Ibeyi: Afro-Cuban Culture, Multiculturalism, and Yoruba Soul
Photo by Falvien Prioreau Earlier this month while I was in the Dominican Republic, Janelbs M Rmrz and I thought of the point where Yemaya and Oshun meet, where our conquered rivers meet the Caribbean Sea. This was a unintentional theme throughout our 5-day trip, as we had no idea that my friends apartment where we were staying at was right by the river in San Pedro de Macoris. On our third day there, without planning it, we were surprised and taken to a manantial (natural spring) in La Romana, near these two meeting points: the river and the sea. There we whispered "I will come to your river", the lyrics of Ibeyi's debut single as we reflected on what our ancestors thought of this place and what Ibeyi would do if they were here. Here I was bathing in caribbean holy water, water used to worship Yoruban gods, santos and spirits. Here I was calling on the energies of Yemaya and Oshun to cleanse me, to heal me as Ibeyi's "River" calls. These sisters have a message that those open to the beautiful Afro-Caribbean Yoruban history will understand. With every interview and every play on Spotify I'm reminded of beautiful Yoruban sacred chants. Get to know the sisters in Mass Appeals interview below. We hope to one day get to know the sisters ourselves. Wemile Oshun.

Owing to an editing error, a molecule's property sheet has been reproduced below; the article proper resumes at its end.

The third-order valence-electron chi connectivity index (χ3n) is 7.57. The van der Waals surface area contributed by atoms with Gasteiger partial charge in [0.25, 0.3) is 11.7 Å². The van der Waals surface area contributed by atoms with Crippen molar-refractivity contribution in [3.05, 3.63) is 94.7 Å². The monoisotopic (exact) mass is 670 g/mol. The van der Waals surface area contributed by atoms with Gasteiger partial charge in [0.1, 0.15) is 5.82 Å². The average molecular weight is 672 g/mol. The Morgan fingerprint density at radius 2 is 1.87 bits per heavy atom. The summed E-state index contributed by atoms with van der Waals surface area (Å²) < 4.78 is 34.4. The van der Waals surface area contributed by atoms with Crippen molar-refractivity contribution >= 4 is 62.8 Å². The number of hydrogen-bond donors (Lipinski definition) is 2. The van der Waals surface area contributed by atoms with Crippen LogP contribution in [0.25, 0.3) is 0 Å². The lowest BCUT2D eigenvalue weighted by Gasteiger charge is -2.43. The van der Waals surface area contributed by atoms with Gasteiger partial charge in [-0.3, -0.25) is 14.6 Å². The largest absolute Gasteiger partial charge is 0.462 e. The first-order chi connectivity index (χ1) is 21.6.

Most resonantly in old-school Fania classic salsa songs from decades past—think Hector Lavoe’s “Aguanile,” Ray Barretto’s “El Hijo de Obatalá,” and Celia Cruz’s “Las Siete Potencias,” to name a sliver—this week’s Swankers pay homage to Afro-Cuban tradition, though with a fresh twist. French-Cuban twins Naomi and Lisa-Kaínde Díaz, better known asIbeyi, use sacred Yoruba chants in their ethereal songs, making them accessible to younger generations. The daughters of late-Cuban percussionist Angá Díaz of Buena Vista Social Club, Ibeyi invoke their father’s spirit both on-stage and in the studio. Naomi plays the cajón and the batás while Lisa-Kaínde plays the piano. Spirituality radiates from their debut album,Ibeyi, which dropped in February, and the masses have been enchanted ever since. Before their SummerStage performance next month, we spoke to Ibeyi about Afro-Cuban culture, multiculturalism, and natural hair as a political statement.